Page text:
The teachers of the two courses took very different approaches. The professor of World Religions 2 took an almost mocking approach to religions not our own. Deliberately or otherwise, we came away with the notion that you debate about your faith by trying to ridicule or demoralize the other person's viewpoint. And yes, she led by example in this regard. The professor of World Religions 1, Dr. Bonk, took a very different approach, making friends with the practitioners of other religions, listening to them, treating them with respect, making the lines of communication go two ways.
Unfortunately, this particular year, there were rather a lot of us who, like me, took World Religions 2 before World Religions 1. So we brought into the latter class the ideas and methods taught us in World Religions 2. One afternoon, Dr. Bonk brought in a friend of his. I can't remember now where his faith lay, I believe the gentleman may have been Buddhist,but Dr. Bonk brought him, a very nice person, in so we could ask questions and learn. Naturally, having come more or less straight from the other World Religions class, we asked questions designed to make his faith look silly and frivolous. We ridiculed our guest mercilessly. I am not proud to admit my own part in this. Dr. Bonk was justifiably furious with us, because we had done a very effective job of undermining the rapport he had been building with his friend for years.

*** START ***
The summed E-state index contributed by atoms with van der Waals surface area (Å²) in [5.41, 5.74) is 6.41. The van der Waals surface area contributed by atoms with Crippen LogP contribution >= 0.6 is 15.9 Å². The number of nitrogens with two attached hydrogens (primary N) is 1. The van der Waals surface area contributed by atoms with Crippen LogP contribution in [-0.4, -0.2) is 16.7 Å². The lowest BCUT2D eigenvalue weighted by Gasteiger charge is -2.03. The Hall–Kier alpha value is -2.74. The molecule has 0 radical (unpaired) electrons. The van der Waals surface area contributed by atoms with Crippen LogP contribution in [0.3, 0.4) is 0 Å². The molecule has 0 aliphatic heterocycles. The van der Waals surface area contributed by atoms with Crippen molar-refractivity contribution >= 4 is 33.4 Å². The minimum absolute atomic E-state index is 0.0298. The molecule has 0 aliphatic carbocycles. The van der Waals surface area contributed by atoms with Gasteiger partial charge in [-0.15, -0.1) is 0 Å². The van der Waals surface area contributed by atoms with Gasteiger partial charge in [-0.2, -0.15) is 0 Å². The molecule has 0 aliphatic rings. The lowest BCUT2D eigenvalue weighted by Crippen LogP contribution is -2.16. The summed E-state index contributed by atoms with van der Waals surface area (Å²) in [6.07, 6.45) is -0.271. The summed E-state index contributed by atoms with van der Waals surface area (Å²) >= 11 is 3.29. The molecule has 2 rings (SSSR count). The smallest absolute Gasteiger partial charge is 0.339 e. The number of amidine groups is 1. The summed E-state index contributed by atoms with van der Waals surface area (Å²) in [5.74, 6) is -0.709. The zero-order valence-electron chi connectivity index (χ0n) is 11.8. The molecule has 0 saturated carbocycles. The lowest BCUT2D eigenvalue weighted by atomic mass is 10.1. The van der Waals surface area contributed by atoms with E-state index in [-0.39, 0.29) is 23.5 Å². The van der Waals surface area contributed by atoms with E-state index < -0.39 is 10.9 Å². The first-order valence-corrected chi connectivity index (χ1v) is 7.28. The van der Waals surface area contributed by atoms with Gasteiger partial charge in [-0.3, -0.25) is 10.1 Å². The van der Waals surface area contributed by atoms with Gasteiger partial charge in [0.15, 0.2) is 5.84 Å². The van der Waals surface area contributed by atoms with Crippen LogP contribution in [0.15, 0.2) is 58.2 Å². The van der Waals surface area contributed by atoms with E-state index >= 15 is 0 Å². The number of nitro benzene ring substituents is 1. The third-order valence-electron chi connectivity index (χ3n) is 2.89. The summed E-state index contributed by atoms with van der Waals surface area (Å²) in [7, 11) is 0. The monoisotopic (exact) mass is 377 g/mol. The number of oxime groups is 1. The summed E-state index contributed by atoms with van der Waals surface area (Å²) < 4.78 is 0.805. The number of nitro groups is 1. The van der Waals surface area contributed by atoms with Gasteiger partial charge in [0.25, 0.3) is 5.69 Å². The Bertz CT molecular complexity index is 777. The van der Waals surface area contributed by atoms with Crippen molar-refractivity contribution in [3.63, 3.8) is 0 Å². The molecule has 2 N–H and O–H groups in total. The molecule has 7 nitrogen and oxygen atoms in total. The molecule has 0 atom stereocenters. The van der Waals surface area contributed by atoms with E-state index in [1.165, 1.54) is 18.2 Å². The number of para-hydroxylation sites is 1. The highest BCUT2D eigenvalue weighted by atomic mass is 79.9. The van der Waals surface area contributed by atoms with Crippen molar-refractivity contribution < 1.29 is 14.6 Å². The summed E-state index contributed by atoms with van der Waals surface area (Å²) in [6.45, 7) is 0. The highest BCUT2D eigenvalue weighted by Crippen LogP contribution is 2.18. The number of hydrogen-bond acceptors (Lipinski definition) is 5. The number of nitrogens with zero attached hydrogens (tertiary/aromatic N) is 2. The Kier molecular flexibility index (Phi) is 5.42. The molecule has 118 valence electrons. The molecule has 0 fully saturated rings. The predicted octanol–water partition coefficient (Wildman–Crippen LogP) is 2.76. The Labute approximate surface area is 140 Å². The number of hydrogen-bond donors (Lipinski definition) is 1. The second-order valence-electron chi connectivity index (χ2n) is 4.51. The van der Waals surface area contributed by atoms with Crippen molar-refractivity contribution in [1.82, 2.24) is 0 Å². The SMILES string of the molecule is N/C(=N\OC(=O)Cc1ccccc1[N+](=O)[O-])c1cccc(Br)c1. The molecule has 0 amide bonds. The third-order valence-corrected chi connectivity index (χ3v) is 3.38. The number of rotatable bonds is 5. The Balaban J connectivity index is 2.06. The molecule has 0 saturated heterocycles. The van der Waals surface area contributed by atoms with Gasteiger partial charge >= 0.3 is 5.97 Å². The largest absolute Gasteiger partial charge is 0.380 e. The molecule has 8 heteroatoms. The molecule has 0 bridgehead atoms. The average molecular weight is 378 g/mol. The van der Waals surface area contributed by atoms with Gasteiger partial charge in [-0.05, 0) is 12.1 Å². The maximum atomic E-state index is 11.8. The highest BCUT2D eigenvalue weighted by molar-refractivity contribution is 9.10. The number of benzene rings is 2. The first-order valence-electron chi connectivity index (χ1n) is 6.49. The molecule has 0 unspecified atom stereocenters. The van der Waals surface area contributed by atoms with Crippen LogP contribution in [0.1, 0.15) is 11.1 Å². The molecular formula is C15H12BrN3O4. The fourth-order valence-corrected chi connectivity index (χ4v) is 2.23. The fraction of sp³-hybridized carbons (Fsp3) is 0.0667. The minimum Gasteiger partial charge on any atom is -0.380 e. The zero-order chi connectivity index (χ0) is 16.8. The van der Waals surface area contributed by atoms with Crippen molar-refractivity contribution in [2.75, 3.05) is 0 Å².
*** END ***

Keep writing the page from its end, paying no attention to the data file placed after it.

I lived with the guilt of this incident for years. It didn't take a rocket scientist to make me see how utterly unacceptable and inappropriate my behavior had been, and how poorly I had represented my own faith.
A few years ago, our church got a new pastor, with whom I quickly developed a friendship. I discovered, somehow, that this new pastor of ours knew my old World Religions 1 proffessor, and what's more, knew his e-mail address. I saw a chance here to try to undo some of the damage I had done, so I e-mailed
him. I reminded him of the incident some eight years previous, and I told him how deeply I regretted my actions, that I was truly sorry, and that I had at least learned from my indiscretions. Dr. Bonk wrote back to me, telling me he forgave me and that he considered it an honor to have had me in his class.
These days, apologies - and I mean sincere apologies, not the shallow placating type - are almost frowned upon in society. For men, it's not "manly" to apologize. Women who apologize are viewed as submissive. Either way, apologizing is viewed as an almost cowardly act. Far easier to try to twist things around so we're right, far easier to deceive people, especially ourselves, into believing that we're right and the rest of the world just has it wrong.
If you're one of those people who think they simply can't afford to be wrong and admit it, consider the freedom I felt when I knew my former teacher had forgiven me. Consider the relief I felt when I realized my apology had not been too late.
I lost a parent just over five years ago. I've often wondered, how would I have felt if I'd had unresolved guilt, things which I hadn't cleared up with my dad until it was too late? There would have come a point when I simply would have no more chances to deal with Dad on these issues. What then? How would I live with myself? Again, I was blessed to have dealt with all the major issues well before Dad's death, and so Dad and me could both live through those last days in peace and father-and-son love. Thank God for that.
There's nothing wrong with an apology when you owe one. In fact the person who admits a mistake is a lot more worthy of respect than the person who refuses to admit those mistakes, though you can bet he or she has made at least as many of them.